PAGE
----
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Peace, War, and Defense

401 Hamilton Hall, CB# 3200
(919) 962-3093

First Session, 2022

PWAD 250 Introduction in Peace and Security Studies (3)

MAYMESTER. In this course, we will examine global security challenges such as international wars, internal wars, non-state violence, economic disputes, financial crises, and problems of coordination and cooperation. We will adopt a multi-disciplinary approach, drawing on lessons from political science, economics, history, sociology, and anthropology. We will begin by examining problems of international security, such as interstate crises and war, and develop an understanding of the bureaucracies tasked with managing these issues. In the second section of the course, we will first examine conflict associated with non-state actors, and will then discuss non-traditional security issues, such as financial crises and problems of common pooled resources. Throughout, we will use scientific research and historical analyses to gain a better grasp on the dynamics of security problems in the international system.

Second Session, 2022

PWAD 364 Post-Conflict and Peacebuilding (3)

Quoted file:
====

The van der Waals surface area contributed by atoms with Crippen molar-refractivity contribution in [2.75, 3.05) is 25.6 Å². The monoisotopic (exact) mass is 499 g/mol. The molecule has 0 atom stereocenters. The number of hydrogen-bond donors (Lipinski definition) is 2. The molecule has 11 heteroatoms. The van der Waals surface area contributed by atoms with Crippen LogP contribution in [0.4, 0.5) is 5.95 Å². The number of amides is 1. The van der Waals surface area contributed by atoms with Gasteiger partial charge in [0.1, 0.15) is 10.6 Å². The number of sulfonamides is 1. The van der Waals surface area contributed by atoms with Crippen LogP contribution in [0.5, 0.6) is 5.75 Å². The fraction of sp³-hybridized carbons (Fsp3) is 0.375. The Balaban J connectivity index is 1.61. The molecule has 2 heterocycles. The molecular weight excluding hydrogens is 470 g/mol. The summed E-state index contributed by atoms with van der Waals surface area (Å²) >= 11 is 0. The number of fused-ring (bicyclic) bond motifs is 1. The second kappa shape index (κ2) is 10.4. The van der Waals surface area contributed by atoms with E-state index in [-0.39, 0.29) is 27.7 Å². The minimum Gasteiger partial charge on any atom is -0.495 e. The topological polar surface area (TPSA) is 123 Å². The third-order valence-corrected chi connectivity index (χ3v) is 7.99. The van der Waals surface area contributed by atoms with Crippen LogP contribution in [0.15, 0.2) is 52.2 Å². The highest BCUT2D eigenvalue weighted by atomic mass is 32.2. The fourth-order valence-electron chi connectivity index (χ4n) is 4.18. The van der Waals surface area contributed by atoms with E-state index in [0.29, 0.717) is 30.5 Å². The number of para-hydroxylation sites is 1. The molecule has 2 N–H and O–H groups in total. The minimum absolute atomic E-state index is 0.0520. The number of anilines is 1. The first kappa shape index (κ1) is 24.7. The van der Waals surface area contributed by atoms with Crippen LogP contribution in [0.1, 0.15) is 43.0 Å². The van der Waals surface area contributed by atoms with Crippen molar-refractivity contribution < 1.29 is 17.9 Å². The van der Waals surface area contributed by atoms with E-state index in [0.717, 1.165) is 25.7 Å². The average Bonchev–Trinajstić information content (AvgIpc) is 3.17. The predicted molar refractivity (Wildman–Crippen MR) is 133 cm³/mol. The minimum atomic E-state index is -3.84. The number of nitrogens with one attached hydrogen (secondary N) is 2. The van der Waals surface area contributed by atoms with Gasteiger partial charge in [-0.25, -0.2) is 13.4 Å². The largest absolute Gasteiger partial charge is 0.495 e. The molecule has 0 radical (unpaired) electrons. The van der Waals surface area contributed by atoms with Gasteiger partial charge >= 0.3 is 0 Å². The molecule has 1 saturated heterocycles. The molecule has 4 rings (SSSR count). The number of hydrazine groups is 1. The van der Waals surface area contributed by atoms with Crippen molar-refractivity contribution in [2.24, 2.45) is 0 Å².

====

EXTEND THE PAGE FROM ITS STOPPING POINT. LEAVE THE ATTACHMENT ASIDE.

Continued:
This course considers theories of peacebuilding and state-building, investigates the various challenges facing post-conflict states, and assesses the role that international actors play in this process. Case study based. War is hell, but trying to establish peace after years of bloody conflict and genocide can produce its own pain. What should war-torn countries do to promote reconciliation and healing? Is it possible to establish peace without politicizing the pain of a traumatized nation? What legal options are available to deter future atrocities? Can the victors hold the perpetrators accountable by putting them on trial without destabilizing the country or being accused of “victor’s justice”? This course examines the range of judicial and non-judicial mechanisms for dealing with a country’s large-scale abuses of human rights, as well as violations of international humanitarian law. These mechanisms are intended to transition a country from war to peace, and in many cases from authoritarian to democratic forms of government. The goal is to rebuild a society based on the rule of law, but this process is often fraught with controversy, as the road to peace is seldom easy. By analyzing examples since World War II, students will understand why a one-size-fits-all approach to transitional justice is deeply flawed and why context is the key to securing lasting tranquility between warring factions.